5 Ways to Prepare for Your Next Interview

  • Copy by: Jaime Petkanics

Chances are that your interviewing skills are a little rusty, because it’s just not something that most of us do very often. We find a job we love (or like, tolerate, or can’t stand) and stick with it for some time before looking for something new. Job interviews can sneak up on us. Someone might call out of the blue asking about an opportunity when one might least expect it. And then there are the times it’s the position we’ve been dreaming about after submitting application after application.

Either way, going in for that big interview can be nerve-wracking. I’ve gone through the process quite a few times myself, and have also been the person on the other side of the table having worked in Recruiting and HR for the last 7 years. Here are a few simple ways to prepare for your next interview that will ensure you come across as prepared, qualified, and confident.

1. Analyze the job description.
The job description is one of the most underutilized tools out there. Remember that the person who put it together was essentially writing a wish list of everything they want to see in a candidate, so it has the potential to give you a ton of insight into what’s important to them, and the company.

Go through each of the responsibilities and think of things you’ve done that are related. Go through the skills section and find a way to pick up exposure to any skills you don’t yet have.

2. Brush up on your own story and experiences
I know it sounds a little silly that I’m telling you to actually get know yourself better, but it makes a big difference. Keeping the job description in mind, comb through your past experiences and highlight the things you’ve done (examples are great) that are impressive, relevant, and will differentiate you from other candidates.

That really great project you worked on 5 years ago, probably isn’t top of mind, but if it’s something relevant to the job (which you’ll know from the job description), make sure you remember all of the necessary details and most importantly, the end result and impact.

3. Know what the company does, and why you want to join.
If you’re joining a new company, there will always be an onboarding period and a learning curve, but baseline knowledge is still really important. Your interviewer will expect that you researched the company and you should know what they do, why they do it (their mission), what products they sell, and where in the world they operate, just to name a few.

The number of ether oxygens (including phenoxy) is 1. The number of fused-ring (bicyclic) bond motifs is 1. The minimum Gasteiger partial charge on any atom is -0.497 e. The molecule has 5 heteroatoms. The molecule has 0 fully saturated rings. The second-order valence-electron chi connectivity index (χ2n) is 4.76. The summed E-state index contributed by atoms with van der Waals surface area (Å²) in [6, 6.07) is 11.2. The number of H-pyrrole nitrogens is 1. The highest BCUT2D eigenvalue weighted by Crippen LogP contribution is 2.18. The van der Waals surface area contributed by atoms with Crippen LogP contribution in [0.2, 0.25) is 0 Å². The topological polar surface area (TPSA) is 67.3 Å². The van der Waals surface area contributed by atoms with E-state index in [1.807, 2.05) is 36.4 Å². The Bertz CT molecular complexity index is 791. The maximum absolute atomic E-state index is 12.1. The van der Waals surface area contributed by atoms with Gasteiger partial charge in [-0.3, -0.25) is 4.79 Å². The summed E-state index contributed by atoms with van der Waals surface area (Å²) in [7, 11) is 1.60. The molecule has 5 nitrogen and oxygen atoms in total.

Not only should you know all that, but you should also have a strong perspective on why you’d actually want to join that company. Is it because they’re doing something very innovative? Because you love their mission? Because they do good in the community? The best candidates are able to clearly articulate why they’re really excited about the prospect of getting that job. If you’re not actually excited about the job, reconsider going in for that interview to begin with!

4. Prepare for the most commonly asked interview questions
While no one out there has a crystal ball on what interview questions are going to be asked, there are some common ones that are worth preparing for. I’ve asked them hundreds of times myself and know recruiters across industries do too.

These are questions like “Tell me about yourself”, “Why are you interested in this job?”, “Tell me about a time when you’ve…”, “Where do you see yourself in 5 years?” etc.  

5. Go in with confidence.
If you don’t have confidence going into an interview, you are majorly underselling yourself. If you’ve gotten to the point where you are sitting in the lobby, waiting for an interview that means someone in the company read your resume, believed you could do the job (at least on paper), and felt it was worth their while to meet you.

They want you to be “the one” and think you can be. So you better believe that, too!

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  • I also recommend doing a Google News search on the company to see if they have been mentioned in any recent articles. If you can naturally integrate the news into your conversation it will show that you have a true interest in the company and what they are doing. It also gives you an opportunity to talk about what you would do to further enhance their growth/success or tackle a challenge they are facing.

    Jen Hacker | The Single Diaries
    http://www.thesinglediaries.com

    • I agree! I just did an interview for a finance internship and it was really important that I knew what was going on in the news!!

      One thing I recommend is making sure that you practice answering interview questions out loud (instead of just thinking about or writing down your answers) and to record yourself on your webcam and watch it back! It’s really confronting at first but I noticed so many things watching myself (like that I was saying ‘um’ all the time and playing with my hair). It’s really the best way to get feedback about how your body language comes across!

      Sam xx
      http://www.smart-twenties.com – how to make the most of your twenties

  • This is a really helpful article. I’ve been interviewing for a new position for a couple of weeks now. One thing that my recruiter recommended was to ask meaningful questions at the end of your interview. These questions should show your knowledge of the company as well as indicate that you are eager to learn more about it.

    http://www.zoyaandme.com

  • Lydia

    helpful article https://www.etsy.com/shop/FieldsOfVintage?ref=hdr_shop_menu

  • Misty Estella

    Thanks for sharing! This is very helpful to me and I believe to other job hunters as well.

    I also found a related article about Preparing for an Interview – Use the Job Description.
    https://www.jobscan.co/blog/2015/10/05/preparing-for-an-interview-use-the-job-description/